Illinois bill requires rules for Native American mascot use
ROCKFORD, Ill. (AP) — A new bill would require Illinois schools that want to keep using Native American mascots and logos receive approval from local tribes if they want to participate in playoffs, among other requirements.
State Rep. Maurice West, a Rockford Democrat, pitched the plan to the Interscholastic Athletic Organization Act after students at Hononegah High School in Rockton led a protest over the use of the Princess Hononegah Indian mascot and other Native American imagery and iconography.
West’s bill would prohibit Hononegah and other schools from using their Indian mascots and logos unless they complied with certain rules, according to the Rockford Register Star. Failure to meet them would make the school ineligible to participate in playoff competitions.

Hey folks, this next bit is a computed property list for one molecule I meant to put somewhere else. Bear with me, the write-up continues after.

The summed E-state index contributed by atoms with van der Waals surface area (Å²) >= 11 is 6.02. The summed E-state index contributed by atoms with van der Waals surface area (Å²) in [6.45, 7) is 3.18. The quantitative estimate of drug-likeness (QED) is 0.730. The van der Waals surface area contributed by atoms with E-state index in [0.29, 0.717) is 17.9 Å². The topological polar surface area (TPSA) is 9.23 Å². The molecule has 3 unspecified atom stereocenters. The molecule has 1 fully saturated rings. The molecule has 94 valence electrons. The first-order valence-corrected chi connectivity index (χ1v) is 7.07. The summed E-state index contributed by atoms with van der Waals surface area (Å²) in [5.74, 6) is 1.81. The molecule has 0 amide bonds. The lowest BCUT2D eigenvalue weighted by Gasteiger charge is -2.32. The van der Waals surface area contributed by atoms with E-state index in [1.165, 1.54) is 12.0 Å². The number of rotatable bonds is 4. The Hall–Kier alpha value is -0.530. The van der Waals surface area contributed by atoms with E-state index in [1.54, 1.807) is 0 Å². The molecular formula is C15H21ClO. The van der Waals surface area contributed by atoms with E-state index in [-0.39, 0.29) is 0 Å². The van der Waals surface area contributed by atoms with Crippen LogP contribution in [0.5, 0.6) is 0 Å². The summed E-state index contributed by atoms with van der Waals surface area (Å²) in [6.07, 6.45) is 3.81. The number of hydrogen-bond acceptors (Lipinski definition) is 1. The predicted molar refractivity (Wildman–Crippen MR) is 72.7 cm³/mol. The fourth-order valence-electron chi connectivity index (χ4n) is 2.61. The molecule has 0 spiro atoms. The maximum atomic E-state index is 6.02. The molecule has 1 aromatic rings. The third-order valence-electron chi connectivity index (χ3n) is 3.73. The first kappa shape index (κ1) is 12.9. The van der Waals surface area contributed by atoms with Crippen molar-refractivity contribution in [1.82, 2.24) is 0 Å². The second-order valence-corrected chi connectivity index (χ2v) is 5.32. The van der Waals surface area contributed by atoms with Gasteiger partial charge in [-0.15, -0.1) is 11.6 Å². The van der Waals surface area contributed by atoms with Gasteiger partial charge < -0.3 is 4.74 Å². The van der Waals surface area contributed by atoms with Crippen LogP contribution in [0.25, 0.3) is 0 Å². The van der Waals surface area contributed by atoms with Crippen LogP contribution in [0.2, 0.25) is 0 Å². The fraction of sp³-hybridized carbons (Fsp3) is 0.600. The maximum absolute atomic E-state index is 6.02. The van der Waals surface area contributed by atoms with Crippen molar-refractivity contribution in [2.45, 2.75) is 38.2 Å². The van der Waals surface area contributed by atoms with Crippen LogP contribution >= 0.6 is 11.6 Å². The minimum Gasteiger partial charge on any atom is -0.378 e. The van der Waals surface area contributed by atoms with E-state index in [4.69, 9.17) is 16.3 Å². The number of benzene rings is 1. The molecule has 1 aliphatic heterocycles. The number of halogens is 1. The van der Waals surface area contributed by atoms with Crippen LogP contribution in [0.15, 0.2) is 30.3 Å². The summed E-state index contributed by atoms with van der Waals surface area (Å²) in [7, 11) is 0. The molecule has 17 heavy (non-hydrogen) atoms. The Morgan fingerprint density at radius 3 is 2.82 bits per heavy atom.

“This legislation is an opportunity to ensure we are teaching our children how to properly respect the heritage and culture of Native Americans we draw inspiration from,” said West.
He said there are 52 high schools in Illinois that would be would be affected. A hearing on the legislation is set for Wednesday in Springfield.
Some of the requirements include getting written approval from a tribe based within 500 miles and offering Native American culture programs and courses on at the school.
Hononegah students however, have asked the school board to completely end the school’s tradition of having a cheerleader dress as an Indian princess and dance at sporting events.
The school is named after an Indian woman named Hononegah, who was the wife of Rockton’s first settler, Stephen Mack. But students want a new mascot and the Indian logo removed from the school.